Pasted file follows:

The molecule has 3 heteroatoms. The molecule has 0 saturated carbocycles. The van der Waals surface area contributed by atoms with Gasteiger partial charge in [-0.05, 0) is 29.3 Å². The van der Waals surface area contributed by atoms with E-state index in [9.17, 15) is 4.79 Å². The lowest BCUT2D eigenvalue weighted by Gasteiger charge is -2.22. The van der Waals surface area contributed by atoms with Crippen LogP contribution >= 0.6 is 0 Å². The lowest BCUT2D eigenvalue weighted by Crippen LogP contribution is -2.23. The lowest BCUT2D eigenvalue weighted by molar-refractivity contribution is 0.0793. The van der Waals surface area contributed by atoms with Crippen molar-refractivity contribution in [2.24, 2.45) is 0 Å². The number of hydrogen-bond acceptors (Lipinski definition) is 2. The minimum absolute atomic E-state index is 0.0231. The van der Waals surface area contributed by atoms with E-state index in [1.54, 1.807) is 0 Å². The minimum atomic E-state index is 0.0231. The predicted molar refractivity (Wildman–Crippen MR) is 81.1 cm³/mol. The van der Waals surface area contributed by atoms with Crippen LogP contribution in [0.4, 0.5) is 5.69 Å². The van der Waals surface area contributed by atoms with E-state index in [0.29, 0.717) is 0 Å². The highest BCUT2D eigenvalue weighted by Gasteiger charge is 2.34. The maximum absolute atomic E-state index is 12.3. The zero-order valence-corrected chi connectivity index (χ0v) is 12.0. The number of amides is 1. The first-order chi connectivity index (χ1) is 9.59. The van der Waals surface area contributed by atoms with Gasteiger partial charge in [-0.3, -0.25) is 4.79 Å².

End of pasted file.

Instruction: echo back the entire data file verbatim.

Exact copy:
The molecule has 3 heteroatoms. The molecule has 0 saturated carbocycles. The van der Waals surface area contributed by atoms with Gasteiger partial charge in [-0.05, 0) is 29.3 Å². The van der Waals surface area contributed by atoms with E-state index in [9.17, 15) is 4.79 Å². The lowest BCUT2D eigenvalue weighted by Gasteiger charge is -2.22. The van der Waals surface area contributed by atoms with Crippen LogP contribution >= 0.6 is 0 Å². The lowest BCUT2D eigenvalue weighted by Crippen LogP contribution is -2.23. The lowest BCUT2D eigenvalue weighted by molar-refractivity contribution is 0.0793. The van der Waals surface area contributed by atoms with Crippen molar-refractivity contribution in [2.24, 2.45) is 0 Å². The number of hydrogen-bond acceptors (Lipinski definition) is 2. The minimum absolute atomic E-state index is 0.0231. The van der Waals surface area contributed by atoms with E-state index in [1.54, 1.807) is 0 Å². The minimum atomic E-state index is 0.0231. The predicted molar refractivity (Wildman–Crippen MR) is 81.1 cm³/mol. The van der Waals surface area contributed by atoms with Crippen LogP contribution in [0.4, 0.5) is 5.69 Å². The van der Waals surface area contributed by atoms with E-state index in [0.29, 0.717) is 0 Å². The highest BCUT2D eigenvalue weighted by Gasteiger charge is 2.34. The maximum absolute atomic E-state index is 12.3. The zero-order valence-corrected chi connectivity index (χ0v) is 12.0. The number of amides is 1. The first-order chi connectivity index (χ1) is 9.59. The van der Waals surface area contributed by atoms with Gasteiger partial charge in [-0.3, -0.25) is 4.79 Å².